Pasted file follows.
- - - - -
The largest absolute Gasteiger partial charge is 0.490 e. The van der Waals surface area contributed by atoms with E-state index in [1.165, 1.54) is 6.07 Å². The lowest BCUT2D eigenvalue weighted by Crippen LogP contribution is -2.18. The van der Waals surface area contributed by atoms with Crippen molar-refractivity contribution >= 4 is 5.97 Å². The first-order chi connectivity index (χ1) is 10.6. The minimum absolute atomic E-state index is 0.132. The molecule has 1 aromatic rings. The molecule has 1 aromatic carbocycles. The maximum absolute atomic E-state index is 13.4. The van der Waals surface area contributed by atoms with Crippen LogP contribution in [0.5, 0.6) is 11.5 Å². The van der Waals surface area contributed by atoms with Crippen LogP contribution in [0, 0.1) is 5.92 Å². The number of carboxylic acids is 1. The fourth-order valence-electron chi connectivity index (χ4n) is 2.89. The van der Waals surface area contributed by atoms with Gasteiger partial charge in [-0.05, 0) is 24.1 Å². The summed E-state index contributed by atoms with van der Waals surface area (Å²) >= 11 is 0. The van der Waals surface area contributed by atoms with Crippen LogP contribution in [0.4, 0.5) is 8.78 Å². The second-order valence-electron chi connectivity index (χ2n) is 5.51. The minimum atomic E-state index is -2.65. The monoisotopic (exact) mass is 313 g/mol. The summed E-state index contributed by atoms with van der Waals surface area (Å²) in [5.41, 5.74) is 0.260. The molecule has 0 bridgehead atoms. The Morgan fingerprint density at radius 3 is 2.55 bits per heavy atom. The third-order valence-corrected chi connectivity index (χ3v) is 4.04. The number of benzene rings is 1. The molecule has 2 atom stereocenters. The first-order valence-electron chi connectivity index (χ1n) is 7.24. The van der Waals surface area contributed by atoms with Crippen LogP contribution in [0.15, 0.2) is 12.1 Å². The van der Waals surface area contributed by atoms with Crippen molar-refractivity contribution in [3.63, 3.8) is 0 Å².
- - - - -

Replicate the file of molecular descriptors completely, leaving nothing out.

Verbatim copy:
The largest absolute Gasteiger partial charge is 0.490 e. The van der Waals surface area contributed by atoms with E-state index in [1.165, 1.54) is 6.07 Å². The lowest BCUT2D eigenvalue weighted by Crippen LogP contribution is -2.18. The van der Waals surface area contributed by atoms with Crippen molar-refractivity contribution >= 4 is 5.97 Å². The first-order chi connectivity index (χ1) is 10.6. The minimum absolute atomic E-state index is 0.132. The molecule has 1 aromatic rings. The molecule has 1 aromatic carbocycles. The maximum absolute atomic E-state index is 13.4. The van der Waals surface area contributed by atoms with Crippen LogP contribution in [0.5, 0.6) is 11.5 Å². The van der Waals surface area contributed by atoms with Crippen LogP contribution in [0, 0.1) is 5.92 Å². The number of carboxylic acids is 1. The fourth-order valence-electron chi connectivity index (χ4n) is 2.89. The van der Waals surface area contributed by atoms with Gasteiger partial charge in [-0.05, 0) is 24.1 Å². The summed E-state index contributed by atoms with van der Waals surface area (Å²) >= 11 is 0. The van der Waals surface area contributed by atoms with Crippen LogP contribution in [0.4, 0.5) is 8.78 Å². The second-order valence-electron chi connectivity index (χ2n) is 5.51. The minimum atomic E-state index is -2.65. The monoisotopic (exact) mass is 313 g/mol. The summed E-state index contributed by atoms with van der Waals surface area (Å²) in [5.41, 5.74) is 0.260. The molecule has 0 bridgehead atoms. The Morgan fingerprint density at radius 3 is 2.55 bits per heavy atom. The third-order valence-corrected chi connectivity index (χ3v) is 4.04. The number of benzene rings is 1. The molecule has 2 atom stereocenters. The first-order valence-electron chi connectivity index (χ1n) is 7.24. The van der Waals surface area contributed by atoms with Crippen LogP contribution in [0.15, 0.2) is 12.1 Å². The van der Waals surface area contributed by atoms with Crippen molar-refractivity contribution in [3.63, 3.8) is 0 Å².